Central Oregon Beekeeping Club News
July 9, 2014 - Bee Club Meeting 7/10/14 - 6:00 pm - Partner's In Care
July In Your Hive In Central Oregon -
Things To Watch For and Do:
Hive Strength - By now, you should know whether your hive is strong, medium or
weak. If it is strong, you lucky dog!! Try and remember, write it down, and do the
same next year. (And tell me, of course, I still don't know the secret.) If it is medium,
welcome to the club. It's not a bad thing, you will probably still get some honey this
year. If it is weak, I'm sorry, but there may still be time to do something about it.
Come to the July meeting and ask questions, don't give up!
Swarming - By now, most hives are over their swarming urges and are getting into the
honey storing mode. That doesn't mean that your hive absolutely won't swarm, but
it's not likely.
Super Your Hives? - It is about time for the summer honey flow to get underway in
Central Oregon. Knappweed has started blooming and will be in full swing in a few
weeks. Dutch Clover (yard clover) is blooming steadily. Put a super on your strong
and medium hives.
Mite Control - If you are using chemical treatments, hopefully you have already treated
your over-wintered hive earlier in the Spring. If you are practicing IPM, keep on top of
your powdered sugar dusting or drone brood removal and use a screened bottom
board. If you are practicing the AEN method, also known as the WMW method
(Alfred E. Newman - "What Me Worry?") Good Luck!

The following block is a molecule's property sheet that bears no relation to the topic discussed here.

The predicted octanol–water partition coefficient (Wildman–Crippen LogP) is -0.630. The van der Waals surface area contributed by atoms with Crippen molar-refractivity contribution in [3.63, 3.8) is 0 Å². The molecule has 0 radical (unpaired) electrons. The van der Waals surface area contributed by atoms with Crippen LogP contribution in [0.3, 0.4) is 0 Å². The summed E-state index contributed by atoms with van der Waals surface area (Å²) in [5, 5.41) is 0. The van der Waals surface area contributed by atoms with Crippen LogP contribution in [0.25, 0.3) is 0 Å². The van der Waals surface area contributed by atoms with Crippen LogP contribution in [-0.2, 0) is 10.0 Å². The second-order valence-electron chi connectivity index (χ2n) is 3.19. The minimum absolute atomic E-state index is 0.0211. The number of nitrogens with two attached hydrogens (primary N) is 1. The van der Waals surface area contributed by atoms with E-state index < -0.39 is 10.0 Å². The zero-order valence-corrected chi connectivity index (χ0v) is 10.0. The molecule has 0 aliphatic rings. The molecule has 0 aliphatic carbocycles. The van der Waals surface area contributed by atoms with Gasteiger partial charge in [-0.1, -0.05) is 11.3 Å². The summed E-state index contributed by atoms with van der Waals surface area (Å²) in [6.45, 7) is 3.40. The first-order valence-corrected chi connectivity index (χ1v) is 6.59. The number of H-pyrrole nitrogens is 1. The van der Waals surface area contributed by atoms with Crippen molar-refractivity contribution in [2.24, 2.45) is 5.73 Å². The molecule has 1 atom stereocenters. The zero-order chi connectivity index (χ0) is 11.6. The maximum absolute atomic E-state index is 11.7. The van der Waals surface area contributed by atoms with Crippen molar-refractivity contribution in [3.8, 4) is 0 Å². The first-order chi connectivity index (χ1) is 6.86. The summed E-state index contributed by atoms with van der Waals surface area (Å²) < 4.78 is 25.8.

Deschutes County Fair - I don't know why I am doing this, but here goes. Most years
I get the blue ribbon because very few people enter their honey in the fair. It's at the
end of July in Redmond. I won't say anymore. I'll be ready, will you?
(Thanks to Dennis Galagher for these words of wisdom)
Dec 5, 2013 - Deschutes Public Library DIY Event on beekeeping
Oct 2013 - Winterization tips, mite treatments, and Bee School. Here are the links from the discussion.
- Oxalic acid - http://scientificbeekeeping.com/oxalic-acid-questions-answers-and-more-questions-part-1-of-2-parts
- ApiLife Var – thyme oil - http://www.modernbeekeeping.co.uk/item/161/
- Winterization tip sheet from Canada - http://wasba.org/wp/wp-content/uploads/2013/02/Biology-and-Management-of-Colonies-in-Winter.pdf
- Club's winterization discussion
- Weather dependent, when colder start feeding sooner
- Insert mite board
- Entrance reducer in place, smallest setting
- Inner cover with a notch cut to allow ventilation
- Plug holes in boxes with cork or “backer rod” (caulking)
- Sugar feeding 2:1 ratio 2 sugar – 1 water
- Boardman feeder in front
- Place boardman feeder in 9 in box on top of inner cover, on top of hive
- Pollen Patties place on top of bars under inner cover
- Drones will be pushed out and die out front
- Felt paper – cut to fit to wrap around hive. Get it snug with staples or push pins.
Sept 2013 - Dewey Caron visited and instructed in the field (hive opening) and classroom (treatments, queen selection, winterization)
July 2013 - CVPB – black hairless bee virus. How to determine if your bees have it.
June 2013 - Our new club member, Lucas Shellabarger spoke on commercial beekeeping and the long term genetic sustainability of the honey bee.